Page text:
Heel spurs are a calcium deposit that causes a bony lump and is a common finding in X-rays. Almost 40% of people have heel spurs, but are not even aware, because most do not have any pain at all. The pain of heel spurs is only present when it is in the process of growing unless there is a great deal of inflammation in the surrounding areas. Heel spurs are caused by prolonged straining of ligaments and tendons in the foot, excessive stretching of the plantar fascia, or tears in the protective tissue of the heel bone itself. It is safe to say that poor treatment and chronic plantar fasciitis can most definitely lead to the formation of a heel spurs.
Risk Factors & Treatment Options
Besides being a runner, other risk factors for developing heel spurs are being overweight, wearing improper or badly worn shoes, having high arches or flat feet, and gait mechanics involving excessive pronation. Of course, it is ideal for preventing heel spurs formation, so making sure to rotate and change running shoes frequently and maintaining a healthy body weight are the most available strategies. Once the heel spurs begin growing, and it is causing pain, it is essential to prevent the continued formation of the spur. It is only possible if you can stop training for several weeks so that all pressure on the foot can be relieved. In most cases, the foot is placed in a boot or other brace for two to six weeks.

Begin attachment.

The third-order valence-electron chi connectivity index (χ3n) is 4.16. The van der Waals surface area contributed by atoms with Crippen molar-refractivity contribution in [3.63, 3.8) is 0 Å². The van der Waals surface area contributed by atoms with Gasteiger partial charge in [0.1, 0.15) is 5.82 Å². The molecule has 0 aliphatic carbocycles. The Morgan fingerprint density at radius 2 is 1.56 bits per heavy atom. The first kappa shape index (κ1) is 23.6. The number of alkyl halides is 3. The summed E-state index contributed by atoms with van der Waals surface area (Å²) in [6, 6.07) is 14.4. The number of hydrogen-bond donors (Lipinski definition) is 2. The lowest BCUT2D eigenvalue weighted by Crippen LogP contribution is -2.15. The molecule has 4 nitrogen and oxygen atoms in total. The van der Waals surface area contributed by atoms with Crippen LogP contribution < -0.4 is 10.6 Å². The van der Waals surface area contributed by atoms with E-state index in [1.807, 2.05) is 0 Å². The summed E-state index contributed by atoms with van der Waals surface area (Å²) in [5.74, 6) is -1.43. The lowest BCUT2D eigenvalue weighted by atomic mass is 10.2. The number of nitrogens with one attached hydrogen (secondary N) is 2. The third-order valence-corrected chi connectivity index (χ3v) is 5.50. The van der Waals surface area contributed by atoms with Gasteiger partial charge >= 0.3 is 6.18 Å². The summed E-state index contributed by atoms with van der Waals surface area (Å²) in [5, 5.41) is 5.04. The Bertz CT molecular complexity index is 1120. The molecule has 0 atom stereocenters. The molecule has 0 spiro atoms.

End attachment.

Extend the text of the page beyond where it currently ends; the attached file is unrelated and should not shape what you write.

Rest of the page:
Treating While Training
Decrease Pressure & Inflammation
If an athlete is unable to be immobilized or chooses not to stop their training, the only remedy is to take as much pressure off of the spur itself during the activity. Orthotics such as gel heel cushions can be helpful, although it can sometimes increase the strength on the spur. The best approach is to cut a hole in the orthotic insert where it would be applied on the spur so that pressure is taken off of the painful area during running. Besides this “active immobilization”, the next treatment approach is to include modalities to decrease inflammation. Icing several times per day is necessary, especially immediately after running or any activity that exacerbates the pain.